You raise an interesting point re the phono.  I assumed that I phono board addition to an integrated might be more cost effective that a whole new separate box and that that would imply that for the same price it might be a little better.  Sounds like I have it backwards.  That said I have afriend who owns an Aesthetix Janus preamp and he suggests it is in most cases superior external phono's within the same general price range.  I have much less experience with phono's than with other equipment but I will say his vinyl system sounds amazing.  Anyway, thank for raising the point- maybe Aesthetix is an exception considering who Jim White is and should porbably rethink some of my assumptions.

Also, I think that if I am going to go integrated I am going to look for something that has a higher quality volume control than the Blue Velvet- as good as this potentiometer is I have heard in a head to head comparison what a better volume control can do.

You can use a variac instead of an SDS or other controller.  Start the platter with full voltage, then dial back to 65% of "wall voltage" after the platter gets up to speed.  Does the same thing as an SDS at less than $100.  
@bpoletti , a variac only does 50% of the job of a VPI SDS.  A SDS drops the motor voltage after start up plus you can adjust the line frequency which alters the rotational speed of an AC synchronous motor thus allowing the end user to dial-in platter speed.
The variac adjusts the voltage.  There is no need to adjust the frequency.unless there is a problem with the pulley size.  A VPI pulley is stepped to adjust between 33 /13 and 45 RPM.  The 60hz line frequency does not vary.  That's a myth.
 By now, I thought you guys would know that the SOTA  eclipse motor controller system is a highly sophisticated device based on the now discontinued phoenix engineering products. As such it is miles ahead of a VPI SDS and light years ahead of using a variac. But I know this won’t dissuade you. Anyone who is interested ought to do some reading on the subject. My point was that the outboard fly wheel is of some value, however minimal, to regulate speed, and the SOTA eclipse system is at the other end of the spectrum, the best you can get right now in an aftermarket product. I say this as the owner of the original Phoenix engineering system, which has transformed every turntable I have applied it to. I would not dream of having a belt drive turntable without a device of this type, and right now this is the only device of it’s type.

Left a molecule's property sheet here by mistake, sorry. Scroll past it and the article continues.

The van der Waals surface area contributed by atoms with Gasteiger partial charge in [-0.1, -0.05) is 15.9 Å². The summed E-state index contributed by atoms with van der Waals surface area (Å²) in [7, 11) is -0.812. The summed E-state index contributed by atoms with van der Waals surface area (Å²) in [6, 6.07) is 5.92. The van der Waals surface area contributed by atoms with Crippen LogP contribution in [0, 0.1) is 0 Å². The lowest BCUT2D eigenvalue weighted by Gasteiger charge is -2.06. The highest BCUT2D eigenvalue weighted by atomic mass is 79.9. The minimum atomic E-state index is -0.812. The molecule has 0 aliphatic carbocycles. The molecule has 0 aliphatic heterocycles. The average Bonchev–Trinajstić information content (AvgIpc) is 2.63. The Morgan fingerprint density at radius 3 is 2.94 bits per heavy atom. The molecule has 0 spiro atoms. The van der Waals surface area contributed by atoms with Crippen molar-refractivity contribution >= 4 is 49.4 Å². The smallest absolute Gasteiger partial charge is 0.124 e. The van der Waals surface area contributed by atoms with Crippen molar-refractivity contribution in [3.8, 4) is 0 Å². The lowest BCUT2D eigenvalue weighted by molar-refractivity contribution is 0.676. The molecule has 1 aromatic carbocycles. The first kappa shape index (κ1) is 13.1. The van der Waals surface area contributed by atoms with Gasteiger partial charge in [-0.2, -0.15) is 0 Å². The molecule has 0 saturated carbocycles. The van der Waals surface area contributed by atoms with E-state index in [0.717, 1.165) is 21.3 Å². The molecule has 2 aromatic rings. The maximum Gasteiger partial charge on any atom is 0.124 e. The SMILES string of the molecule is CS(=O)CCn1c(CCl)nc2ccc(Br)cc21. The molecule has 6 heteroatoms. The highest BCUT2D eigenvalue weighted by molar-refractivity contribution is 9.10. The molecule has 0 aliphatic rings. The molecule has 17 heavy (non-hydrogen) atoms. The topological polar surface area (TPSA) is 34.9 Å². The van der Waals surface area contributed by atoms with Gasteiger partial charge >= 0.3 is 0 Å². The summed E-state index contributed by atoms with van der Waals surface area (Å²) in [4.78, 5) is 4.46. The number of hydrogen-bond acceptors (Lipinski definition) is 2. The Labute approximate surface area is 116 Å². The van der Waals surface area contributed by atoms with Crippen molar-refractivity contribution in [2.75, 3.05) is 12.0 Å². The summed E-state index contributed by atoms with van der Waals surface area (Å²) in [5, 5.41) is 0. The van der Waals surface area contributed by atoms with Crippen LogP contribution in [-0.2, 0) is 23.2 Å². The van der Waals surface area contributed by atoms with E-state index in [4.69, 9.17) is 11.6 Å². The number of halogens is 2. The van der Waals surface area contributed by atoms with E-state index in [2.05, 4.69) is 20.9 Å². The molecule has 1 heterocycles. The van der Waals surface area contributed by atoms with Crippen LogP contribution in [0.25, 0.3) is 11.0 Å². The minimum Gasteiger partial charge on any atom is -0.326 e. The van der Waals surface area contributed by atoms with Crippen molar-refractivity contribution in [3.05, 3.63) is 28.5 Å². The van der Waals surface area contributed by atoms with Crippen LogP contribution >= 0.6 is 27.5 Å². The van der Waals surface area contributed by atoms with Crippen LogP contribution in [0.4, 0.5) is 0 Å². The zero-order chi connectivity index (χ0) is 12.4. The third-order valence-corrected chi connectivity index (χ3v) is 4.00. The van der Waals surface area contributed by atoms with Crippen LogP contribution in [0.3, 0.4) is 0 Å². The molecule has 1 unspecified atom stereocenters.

I'm very happy with my SOTA Nova V, but the new advancements in the VI series look pretty amazing, as mentioned, especially the Eclipse / RR package. I'm also a big fan of their vacuum hold-down platters (unfortunately the entry price for a new vacuum table is above your stated budget). If you do move on from your Aries, SOTA would be one to look hard at. Or, incorporate the Eclipse upgrade into your Aries.
In my opinion....

"Speed regulation" is an insignificant factor.  Look up the actual the variation in 60hz grid frequency and what happens if a power generation device is out of synch at all with that 60hz signal.  The 60hz signal is stable regardless of all the misinformation and power mythology floating around.  And there is certainly no audible variation.  By far the biggest pitch variation is by off-center holes in the middle of a spinning vinyl record.  That "wow" is quite audible.  

It's ALL about voltage.  Getting rid of the ac synch pulses that travel through the belt and onto the platter that is critical.  The ONLY possible improvement is an automated means of measuring the absolute minimum voltage that will stabilize a spinning platter RPM.  But in the meantime, if variac trial and error indicate that (for example) 65 volts provides that stability, using an automated voltage regulation that reduces the voltage to 63 volts won''t matter.  

The ONLY advantage to an automated system is that it's automated.  Hit one switch and it's done.  With a variac, the voltage must be quickly manually increased to the starting voltage and then manually reduced to the stable operating voltage when the platter is spinning at full RPM.  Then at the end of play, voltage quickly manually decreased to zero.

In my opinion, any other argument is snake oil.
Thanks everyone for the very interesting posts.  My impression that unless I plan to make a major investment (as suggested mulveling) I should stock to the Aires.  
As for the speed control I'll stick with the SDS and maybe focus on an arm upgrade- and/or a phono upgrade.

So in terms of the latter, the Herron does seem to be a very piece of equipment.  Assuming I were to think about something in $1k range (which would leave me $$$ leftover for the arm) what to you reckon is good and would match well with the Lyra Delos.  My currrent phono is a Trigon Vanguard II which at the team was better most other phono stages up to around $600-$700 with Trigon beinng nonetheless being about $500.  I did a round of comparisons at sound by Singer in Ny wau back when.
I think I should be able to achieve a significant step -up with something around $1k used, no?